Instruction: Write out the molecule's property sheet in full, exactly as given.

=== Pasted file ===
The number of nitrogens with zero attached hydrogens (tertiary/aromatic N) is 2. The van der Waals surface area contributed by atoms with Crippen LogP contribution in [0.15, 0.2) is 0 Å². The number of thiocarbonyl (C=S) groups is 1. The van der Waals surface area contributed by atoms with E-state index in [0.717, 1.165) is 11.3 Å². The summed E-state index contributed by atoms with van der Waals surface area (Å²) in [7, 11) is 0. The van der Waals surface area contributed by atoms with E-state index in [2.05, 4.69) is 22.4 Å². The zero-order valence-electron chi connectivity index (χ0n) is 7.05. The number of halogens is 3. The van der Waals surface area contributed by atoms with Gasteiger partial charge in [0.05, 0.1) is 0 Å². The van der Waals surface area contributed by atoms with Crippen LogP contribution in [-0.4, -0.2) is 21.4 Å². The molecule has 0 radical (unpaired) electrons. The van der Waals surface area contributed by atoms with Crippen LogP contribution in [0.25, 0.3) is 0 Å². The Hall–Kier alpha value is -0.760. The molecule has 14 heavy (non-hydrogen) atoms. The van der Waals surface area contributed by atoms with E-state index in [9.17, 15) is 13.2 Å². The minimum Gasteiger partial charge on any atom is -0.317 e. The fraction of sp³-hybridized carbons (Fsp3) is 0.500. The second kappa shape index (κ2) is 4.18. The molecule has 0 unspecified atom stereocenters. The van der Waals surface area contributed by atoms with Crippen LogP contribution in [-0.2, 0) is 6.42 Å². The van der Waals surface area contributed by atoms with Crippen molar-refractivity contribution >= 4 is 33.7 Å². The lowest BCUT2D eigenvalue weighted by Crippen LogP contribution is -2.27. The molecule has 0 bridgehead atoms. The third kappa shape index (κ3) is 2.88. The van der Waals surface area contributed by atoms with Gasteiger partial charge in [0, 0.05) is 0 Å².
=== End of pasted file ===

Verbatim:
The number of nitrogens with zero attached hydrogens (tertiary/aromatic N) is 2. The van der Waals surface area contributed by atoms with Crippen LogP contribution in [0.15, 0.2) is 0 Å². The number of thiocarbonyl (C=S) groups is 1. The van der Waals surface area contributed by atoms with E-state index in [0.717, 1.165) is 11.3 Å². The summed E-state index contributed by atoms with van der Waals surface area (Å²) in [7, 11) is 0. The van der Waals surface area contributed by atoms with E-state index in [2.05, 4.69) is 22.4 Å². The zero-order valence-electron chi connectivity index (χ0n) is 7.05. The number of halogens is 3. The van der Waals surface area contributed by atoms with Gasteiger partial charge in [0.05, 0.1) is 0 Å². The van der Waals surface area contributed by atoms with Crippen LogP contribution in [-0.4, -0.2) is 21.4 Å². The molecule has 0 radical (unpaired) electrons. The van der Waals surface area contributed by atoms with Crippen LogP contribution in [0.25, 0.3) is 0 Å². The Hall–Kier alpha value is -0.760. The molecule has 14 heavy (non-hydrogen) atoms. The van der Waals surface area contributed by atoms with E-state index in [9.17, 15) is 13.2 Å². The minimum Gasteiger partial charge on any atom is -0.317 e. The fraction of sp³-hybridized carbons (Fsp3) is 0.500. The second kappa shape index (κ2) is 4.18. The molecule has 0 unspecified atom stereocenters. The van der Waals surface area contributed by atoms with Crippen LogP contribution in [-0.2, 0) is 6.42 Å². The van der Waals surface area contributed by atoms with Crippen molar-refractivity contribution >= 4 is 33.7 Å². The lowest BCUT2D eigenvalue weighted by Crippen LogP contribution is -2.27. The molecule has 0 bridgehead atoms. The third kappa shape index (κ3) is 2.88. The van der Waals surface area contributed by atoms with Gasteiger partial charge in [0, 0.05) is 0 Å².